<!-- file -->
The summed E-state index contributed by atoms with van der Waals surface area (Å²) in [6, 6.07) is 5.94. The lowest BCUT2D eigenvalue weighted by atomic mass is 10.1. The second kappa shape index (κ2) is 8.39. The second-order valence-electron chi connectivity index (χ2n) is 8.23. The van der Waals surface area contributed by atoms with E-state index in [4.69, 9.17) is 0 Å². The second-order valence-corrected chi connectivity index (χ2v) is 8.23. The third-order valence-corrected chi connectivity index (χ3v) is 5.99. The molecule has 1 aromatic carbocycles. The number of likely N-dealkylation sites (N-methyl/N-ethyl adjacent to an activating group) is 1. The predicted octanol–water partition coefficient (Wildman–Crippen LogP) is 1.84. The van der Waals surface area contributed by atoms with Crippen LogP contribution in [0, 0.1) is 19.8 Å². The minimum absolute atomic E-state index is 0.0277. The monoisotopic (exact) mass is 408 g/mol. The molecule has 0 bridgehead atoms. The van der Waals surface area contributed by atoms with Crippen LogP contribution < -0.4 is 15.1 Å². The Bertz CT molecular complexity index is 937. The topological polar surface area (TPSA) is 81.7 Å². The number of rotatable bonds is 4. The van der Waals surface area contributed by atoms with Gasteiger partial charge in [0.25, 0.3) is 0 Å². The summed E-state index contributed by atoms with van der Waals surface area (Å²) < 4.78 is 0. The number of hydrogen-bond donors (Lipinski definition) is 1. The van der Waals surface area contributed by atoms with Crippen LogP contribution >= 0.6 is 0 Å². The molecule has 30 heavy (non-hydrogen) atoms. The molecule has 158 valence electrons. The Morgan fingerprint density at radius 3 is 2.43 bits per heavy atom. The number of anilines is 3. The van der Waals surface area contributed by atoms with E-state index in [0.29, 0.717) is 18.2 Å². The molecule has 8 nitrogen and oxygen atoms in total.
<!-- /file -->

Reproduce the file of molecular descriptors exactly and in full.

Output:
The summed E-state index contributed by atoms with van der Waals surface area (Å²) in [6, 6.07) is 5.94. The lowest BCUT2D eigenvalue weighted by atomic mass is 10.1. The second kappa shape index (κ2) is 8.39. The second-order valence-electron chi connectivity index (χ2n) is 8.23. The van der Waals surface area contributed by atoms with E-state index in [4.69, 9.17) is 0 Å². The second-order valence-corrected chi connectivity index (χ2v) is 8.23. The third-order valence-corrected chi connectivity index (χ3v) is 5.99. The molecule has 1 aromatic carbocycles. The number of likely N-dealkylation sites (N-methyl/N-ethyl adjacent to an activating group) is 1. The predicted octanol–water partition coefficient (Wildman–Crippen LogP) is 1.84. The van der Waals surface area contributed by atoms with Crippen LogP contribution in [0, 0.1) is 19.8 Å². The minimum absolute atomic E-state index is 0.0277. The monoisotopic (exact) mass is 408 g/mol. The molecule has 0 bridgehead atoms. The van der Waals surface area contributed by atoms with Crippen LogP contribution < -0.4 is 15.1 Å². The Bertz CT molecular complexity index is 937. The topological polar surface area (TPSA) is 81.7 Å². The number of rotatable bonds is 4. The van der Waals surface area contributed by atoms with Gasteiger partial charge in [0.25, 0.3) is 0 Å². The summed E-state index contributed by atoms with van der Waals surface area (Å²) < 4.78 is 0. The number of hydrogen-bond donors (Lipinski definition) is 1. The van der Waals surface area contributed by atoms with Crippen LogP contribution >= 0.6 is 0 Å². The molecule has 30 heavy (non-hydrogen) atoms. The molecule has 158 valence electrons. The Morgan fingerprint density at radius 3 is 2.43 bits per heavy atom. The number of anilines is 3. The van der Waals surface area contributed by atoms with E-state index in [0.29, 0.717) is 18.2 Å². The molecule has 8 nitrogen and oxygen atoms in total.